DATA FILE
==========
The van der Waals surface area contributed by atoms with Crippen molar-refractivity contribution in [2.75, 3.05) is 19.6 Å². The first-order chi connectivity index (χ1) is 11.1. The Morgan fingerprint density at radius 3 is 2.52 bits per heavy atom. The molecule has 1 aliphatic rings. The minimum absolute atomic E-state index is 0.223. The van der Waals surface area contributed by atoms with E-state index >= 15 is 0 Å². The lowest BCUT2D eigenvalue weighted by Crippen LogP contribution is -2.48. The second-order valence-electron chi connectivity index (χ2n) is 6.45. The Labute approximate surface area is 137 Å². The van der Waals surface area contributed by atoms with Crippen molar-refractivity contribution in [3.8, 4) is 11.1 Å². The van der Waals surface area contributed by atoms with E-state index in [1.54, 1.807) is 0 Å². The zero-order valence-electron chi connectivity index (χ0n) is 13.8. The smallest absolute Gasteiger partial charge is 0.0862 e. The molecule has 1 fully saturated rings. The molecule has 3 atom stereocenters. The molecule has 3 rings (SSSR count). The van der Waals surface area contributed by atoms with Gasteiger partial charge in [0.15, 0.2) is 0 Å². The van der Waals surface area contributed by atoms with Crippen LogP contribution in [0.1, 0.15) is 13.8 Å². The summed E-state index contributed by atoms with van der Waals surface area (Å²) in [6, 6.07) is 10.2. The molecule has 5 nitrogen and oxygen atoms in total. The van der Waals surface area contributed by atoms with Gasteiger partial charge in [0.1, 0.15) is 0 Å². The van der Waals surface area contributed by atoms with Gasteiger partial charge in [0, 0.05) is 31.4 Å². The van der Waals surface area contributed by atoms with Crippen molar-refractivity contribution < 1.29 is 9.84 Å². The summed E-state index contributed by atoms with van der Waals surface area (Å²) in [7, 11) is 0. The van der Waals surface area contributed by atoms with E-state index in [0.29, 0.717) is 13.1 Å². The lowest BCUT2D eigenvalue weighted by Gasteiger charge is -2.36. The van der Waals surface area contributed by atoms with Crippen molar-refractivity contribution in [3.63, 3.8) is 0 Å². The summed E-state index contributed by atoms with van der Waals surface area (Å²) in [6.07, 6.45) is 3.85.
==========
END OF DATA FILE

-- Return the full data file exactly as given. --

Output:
The van der Waals surface area contributed by atoms with Crippen molar-refractivity contribution in [2.75, 3.05) is 19.6 Å². The first-order chi connectivity index (χ1) is 11.1. The Morgan fingerprint density at radius 3 is 2.52 bits per heavy atom. The molecule has 1 aliphatic rings. The minimum absolute atomic E-state index is 0.223. The van der Waals surface area contributed by atoms with E-state index >= 15 is 0 Å². The lowest BCUT2D eigenvalue weighted by Crippen LogP contribution is -2.48. The second-order valence-electron chi connectivity index (χ2n) is 6.45. The Labute approximate surface area is 137 Å². The van der Waals surface area contributed by atoms with Crippen molar-refractivity contribution in [3.8, 4) is 11.1 Å². The van der Waals surface area contributed by atoms with E-state index in [1.54, 1.807) is 0 Å². The zero-order valence-electron chi connectivity index (χ0n) is 13.8. The smallest absolute Gasteiger partial charge is 0.0862 e. The molecule has 1 fully saturated rings. The molecule has 3 atom stereocenters. The molecule has 3 rings (SSSR count). The van der Waals surface area contributed by atoms with Gasteiger partial charge in [0.15, 0.2) is 0 Å². The van der Waals surface area contributed by atoms with Crippen LogP contribution in [0.1, 0.15) is 13.8 Å². The summed E-state index contributed by atoms with van der Waals surface area (Å²) in [6, 6.07) is 10.2. The molecule has 5 nitrogen and oxygen atoms in total. The van der Waals surface area contributed by atoms with Gasteiger partial charge in [0.1, 0.15) is 0 Å². The van der Waals surface area contributed by atoms with Gasteiger partial charge in [0, 0.05) is 31.4 Å². The van der Waals surface area contributed by atoms with Crippen molar-refractivity contribution < 1.29 is 9.84 Å². The summed E-state index contributed by atoms with van der Waals surface area (Å²) in [7, 11) is 0. The van der Waals surface area contributed by atoms with E-state index in [0.29, 0.717) is 13.1 Å². The lowest BCUT2D eigenvalue weighted by Gasteiger charge is -2.36. The van der Waals surface area contributed by atoms with Crippen molar-refractivity contribution in [3.63, 3.8) is 0 Å². The summed E-state index contributed by atoms with van der Waals surface area (Å²) in [6.07, 6.45) is 3.85.